This scheme involves an architectural and technical (energy) overhaul of an office building facing onto via Giardini and improvements to the surrounding external areas. In terms of detailed design, the architectural appearance has been rationalised via the demolition of incongruous buildings added over time and a revision of the layout of the facades giving them a sober and rational design that reflects the identity of the company.
The building incorporates the use of all possible versions of porcelain stoneware: on the main elevation, as well as a large cornice running all around made from 60 x 120 cm tiles, there are large areas of ventilated facade made from 90 x 90 cm tiles, with ribbon windows using a continuous facade system; lower down a screen has been created over a series of service windows by positioning a brise-soleil system in square-section metal tube that is also clad in ceramic. On the south side the ceramic cladding is set against and integrated with a photovoltaic facade in amorphous silicon; on the west side, to protect the windows from afternoon sun, a brise-soleil with a rectangular section (also clad in porcelain stoneware) is set in a regular grid of projecting frames. The new entrances are highlighted via some distinctive architectural features: on the main elevation the new steps and canopy complete a series of vertical metal tubes while the secondary elevation features a porcelain-clad wall and glass canopy.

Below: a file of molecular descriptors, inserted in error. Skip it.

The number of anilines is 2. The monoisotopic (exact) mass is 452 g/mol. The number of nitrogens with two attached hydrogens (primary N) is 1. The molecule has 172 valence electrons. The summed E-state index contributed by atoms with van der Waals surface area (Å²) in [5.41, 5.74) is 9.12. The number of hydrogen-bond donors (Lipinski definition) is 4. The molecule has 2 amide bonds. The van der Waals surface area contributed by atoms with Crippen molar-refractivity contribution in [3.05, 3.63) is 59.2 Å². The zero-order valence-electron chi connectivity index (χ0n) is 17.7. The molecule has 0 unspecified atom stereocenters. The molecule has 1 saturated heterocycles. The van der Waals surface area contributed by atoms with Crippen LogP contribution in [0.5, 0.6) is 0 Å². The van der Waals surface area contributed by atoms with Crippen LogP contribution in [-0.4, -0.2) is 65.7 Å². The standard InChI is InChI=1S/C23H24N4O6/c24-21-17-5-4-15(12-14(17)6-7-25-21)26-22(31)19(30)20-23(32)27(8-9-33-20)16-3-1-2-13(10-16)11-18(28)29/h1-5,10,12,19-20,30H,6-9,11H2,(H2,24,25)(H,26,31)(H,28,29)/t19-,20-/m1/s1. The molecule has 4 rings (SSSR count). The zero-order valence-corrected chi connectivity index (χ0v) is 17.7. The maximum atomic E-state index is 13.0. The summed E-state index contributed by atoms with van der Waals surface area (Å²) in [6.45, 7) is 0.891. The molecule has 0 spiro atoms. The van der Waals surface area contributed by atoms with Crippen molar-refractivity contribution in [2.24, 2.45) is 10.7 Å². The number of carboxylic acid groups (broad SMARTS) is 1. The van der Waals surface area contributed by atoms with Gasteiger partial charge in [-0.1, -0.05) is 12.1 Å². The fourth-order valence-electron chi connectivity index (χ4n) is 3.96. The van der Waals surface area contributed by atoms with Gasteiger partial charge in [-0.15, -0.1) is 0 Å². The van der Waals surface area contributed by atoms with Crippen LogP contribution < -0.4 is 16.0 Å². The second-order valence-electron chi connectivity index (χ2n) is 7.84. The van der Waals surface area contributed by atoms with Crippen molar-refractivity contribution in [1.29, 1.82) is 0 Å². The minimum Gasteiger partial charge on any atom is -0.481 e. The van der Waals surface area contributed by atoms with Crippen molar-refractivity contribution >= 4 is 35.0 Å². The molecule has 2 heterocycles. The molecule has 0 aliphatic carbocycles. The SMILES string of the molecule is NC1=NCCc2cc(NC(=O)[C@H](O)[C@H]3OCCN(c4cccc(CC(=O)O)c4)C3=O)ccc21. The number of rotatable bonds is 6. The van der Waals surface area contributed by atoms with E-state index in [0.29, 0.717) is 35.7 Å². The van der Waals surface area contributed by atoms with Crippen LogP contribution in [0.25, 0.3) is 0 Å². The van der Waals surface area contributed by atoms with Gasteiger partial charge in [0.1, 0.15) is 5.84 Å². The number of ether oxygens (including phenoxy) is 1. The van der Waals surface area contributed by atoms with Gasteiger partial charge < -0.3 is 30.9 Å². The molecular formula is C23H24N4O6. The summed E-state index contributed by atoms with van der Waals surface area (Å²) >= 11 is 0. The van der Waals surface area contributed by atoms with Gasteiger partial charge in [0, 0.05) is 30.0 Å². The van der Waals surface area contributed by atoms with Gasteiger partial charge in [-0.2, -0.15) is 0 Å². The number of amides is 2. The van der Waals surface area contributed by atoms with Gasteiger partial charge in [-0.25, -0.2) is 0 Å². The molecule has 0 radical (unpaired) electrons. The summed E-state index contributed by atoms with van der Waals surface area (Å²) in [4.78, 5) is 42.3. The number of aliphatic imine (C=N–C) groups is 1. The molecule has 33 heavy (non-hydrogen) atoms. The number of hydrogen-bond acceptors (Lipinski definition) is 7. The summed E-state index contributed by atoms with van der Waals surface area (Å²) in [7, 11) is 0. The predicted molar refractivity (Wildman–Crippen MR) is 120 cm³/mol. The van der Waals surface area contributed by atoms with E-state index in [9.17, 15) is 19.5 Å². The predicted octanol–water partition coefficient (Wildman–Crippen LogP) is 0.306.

In terms of energy, the elevations have been redesigned completely with the introduction of external insulation and all windows have been replaced with high-performance, thermal-break solutions. Alterations to the external area see the introduction of a large paved pedestrian area that acts as an outdoor exhibition space with a new metal fence facing the road and a new signage totem.
Restyling Mirage Offices in Pavullo, Emilia Romagna, Italy
Built area: 1500 sqm
External areas: 1815 sqm
Materials: Ceramic Materials, Aluminium
Applications: Envelope, Facing, External areas
Figures: © Marazzi Architetti